Jodi Monster is an aspiring novelist and founding member of Our Writers’ Circle, a thriving and diverse community of emerging authors. She lived and raised children in The Netherlands, Texas, and Singapore before returning to suburban Philadelphia, where she currently lives.

 

 

 

 


BASIC BLACK WITH PEARLS, a novel by Helen Weinzweig, reviewed by Jodi Monster

BASIC BLACK WITH PEARLS, a novel by Helen Weinzweig, reviewed by Jodi Monster
BASIC BLACK WITH PEARLS by Helen Weinzweig with an afterword by Sarah Weinman NYRB, 146 pages reviewed by Jodi Monster Lola Montez, the protagonist of Basic Black with Pearls by Helen Weinzweig, is a woman gripped by an obsessive, consuming passion for her married lover, Coenraad. To hear Lola tell it, this mysterious man, who works for an unspecified outfit referred to only as “The Agency,” directs her to their assignations by means of a secret code he embeds into the text of National Geographic magazine articles. The novel opens with Lola in Tikal, scanning crowds of tourists for Coenraad, who always arrives in disguise. He fails to appear, however, and instead, Lola receives a phone call instructing her to meet him in Toronto. She protests: “I can’t go back there… [It’s] where I live.” But eventually she complies, setting in motion a long weekend of waiting that also becomes a hallucinogenic voyage into the deepest recesses of her heart and mind. First published in 1980 and considered a feminist landmark, Basic Black with Pearls charts the course of the dream-state weekend that ostensibly marks Lola’s return to Toronto. Right at the start of this weekend, casually, in passing, it’s ...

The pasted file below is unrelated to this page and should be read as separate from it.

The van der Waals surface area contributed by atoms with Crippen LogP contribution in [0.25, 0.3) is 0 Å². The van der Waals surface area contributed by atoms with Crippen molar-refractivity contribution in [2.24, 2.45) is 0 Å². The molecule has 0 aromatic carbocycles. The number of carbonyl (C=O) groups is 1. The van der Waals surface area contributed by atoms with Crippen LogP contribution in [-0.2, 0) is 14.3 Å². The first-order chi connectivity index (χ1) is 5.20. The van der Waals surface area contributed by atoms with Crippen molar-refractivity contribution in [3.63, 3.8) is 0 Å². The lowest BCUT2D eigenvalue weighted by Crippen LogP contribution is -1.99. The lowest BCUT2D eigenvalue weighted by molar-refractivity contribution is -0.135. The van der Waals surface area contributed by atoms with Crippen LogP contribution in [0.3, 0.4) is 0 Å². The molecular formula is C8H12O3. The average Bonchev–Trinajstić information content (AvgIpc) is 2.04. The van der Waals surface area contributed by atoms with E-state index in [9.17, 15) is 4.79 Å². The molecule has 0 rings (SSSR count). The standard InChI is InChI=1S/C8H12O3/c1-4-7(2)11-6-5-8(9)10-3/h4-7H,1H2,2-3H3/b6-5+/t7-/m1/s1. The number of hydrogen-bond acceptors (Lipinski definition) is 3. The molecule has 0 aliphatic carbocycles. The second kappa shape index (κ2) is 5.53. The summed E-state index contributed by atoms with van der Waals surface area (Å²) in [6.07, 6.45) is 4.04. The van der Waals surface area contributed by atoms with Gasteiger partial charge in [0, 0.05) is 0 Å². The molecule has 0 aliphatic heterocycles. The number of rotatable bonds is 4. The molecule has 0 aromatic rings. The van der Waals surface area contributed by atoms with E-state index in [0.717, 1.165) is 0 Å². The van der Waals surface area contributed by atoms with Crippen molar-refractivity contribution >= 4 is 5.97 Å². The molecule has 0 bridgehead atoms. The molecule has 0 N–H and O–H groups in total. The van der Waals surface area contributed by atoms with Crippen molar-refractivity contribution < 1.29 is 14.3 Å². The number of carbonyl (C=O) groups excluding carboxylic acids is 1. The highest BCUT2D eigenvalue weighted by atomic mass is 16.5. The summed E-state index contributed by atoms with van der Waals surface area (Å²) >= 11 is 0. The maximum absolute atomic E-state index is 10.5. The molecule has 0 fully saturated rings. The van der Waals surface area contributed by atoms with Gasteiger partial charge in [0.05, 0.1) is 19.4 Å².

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ADUA, a novel by Igiaba Scego, reviewed by Jodi Monster

ADUA, a novel by Igiaba Scego, reviewed by Jodi Monster
ADUA by Igiaba Scego translated from the Italian by Jamie Richards New Vessel Press, 171 pages reviewed by Jodi Monster The title character of Igiaba Scego’s novel Adua is a Somali woman caught in history’s crosshairs. Born to an ambitious, mercurial man, a translator who sold his skills to the Italians during Mussolini’s pre-WWII push to expand his African empire, Adua's life is shaped by choices she didn’t make and subject to forces she can’t control. Scego, an accomplished writer and journalist who reports regularly on post-colonial migrant experiences, wants to shine a bright light on these forces. Born in Italy to Somali parents, her father having been ousted from his government post by Siad Barre’s 1969 coup, Scego has more than an academic interest in the relationship between these two countries, and in the aftereffects of Italy’s imperial violence in East Africa. Born in Italy to Somali parents, her father having been ousted from his government post by Siad Barre’s 1969 coup, Scego has more than an academic interest in the relationship between these two countries, and in the aftereffects of Italy’s imperial violence in East Africa. In the atmospheric novel she’s crafted, the circumstances of Adua’s early life ...
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